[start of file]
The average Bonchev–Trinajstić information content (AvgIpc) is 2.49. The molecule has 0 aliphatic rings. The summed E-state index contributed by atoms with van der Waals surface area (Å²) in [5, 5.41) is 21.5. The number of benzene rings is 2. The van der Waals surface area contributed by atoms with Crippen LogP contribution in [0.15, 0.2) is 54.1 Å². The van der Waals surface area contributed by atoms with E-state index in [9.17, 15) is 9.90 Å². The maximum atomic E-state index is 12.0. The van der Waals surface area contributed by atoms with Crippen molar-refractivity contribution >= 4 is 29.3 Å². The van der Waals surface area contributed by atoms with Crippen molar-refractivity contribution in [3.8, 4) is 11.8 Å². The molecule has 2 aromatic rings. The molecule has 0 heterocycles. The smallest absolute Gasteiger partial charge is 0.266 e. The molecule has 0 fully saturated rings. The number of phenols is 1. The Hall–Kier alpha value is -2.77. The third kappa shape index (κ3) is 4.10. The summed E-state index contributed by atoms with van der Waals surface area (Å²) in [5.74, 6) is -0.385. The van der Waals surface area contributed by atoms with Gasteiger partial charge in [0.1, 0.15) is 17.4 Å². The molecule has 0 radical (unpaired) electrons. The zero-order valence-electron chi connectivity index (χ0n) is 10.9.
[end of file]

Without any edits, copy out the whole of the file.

The average Bonchev–Trinajstić information content (AvgIpc) is 2.49. The molecule has 0 aliphatic rings. The summed E-state index contributed by atoms with van der Waals surface area (Å²) in [5, 5.41) is 21.5. The number of benzene rings is 2. The van der Waals surface area contributed by atoms with Crippen LogP contribution in [0.15, 0.2) is 54.1 Å². The van der Waals surface area contributed by atoms with E-state index in [9.17, 15) is 9.90 Å². The maximum atomic E-state index is 12.0. The van der Waals surface area contributed by atoms with Crippen molar-refractivity contribution >= 4 is 29.3 Å². The van der Waals surface area contributed by atoms with Crippen molar-refractivity contribution in [3.8, 4) is 11.8 Å². The molecule has 2 aromatic rings. The molecule has 0 heterocycles. The smallest absolute Gasteiger partial charge is 0.266 e. The molecule has 0 fully saturated rings. The number of phenols is 1. The Hall–Kier alpha value is -2.77. The third kappa shape index (κ3) is 4.10. The summed E-state index contributed by atoms with van der Waals surface area (Å²) in [5.74, 6) is -0.385. The van der Waals surface area contributed by atoms with Gasteiger partial charge in [0.1, 0.15) is 17.4 Å². The molecule has 0 radical (unpaired) electrons. The zero-order valence-electron chi connectivity index (χ0n) is 10.9.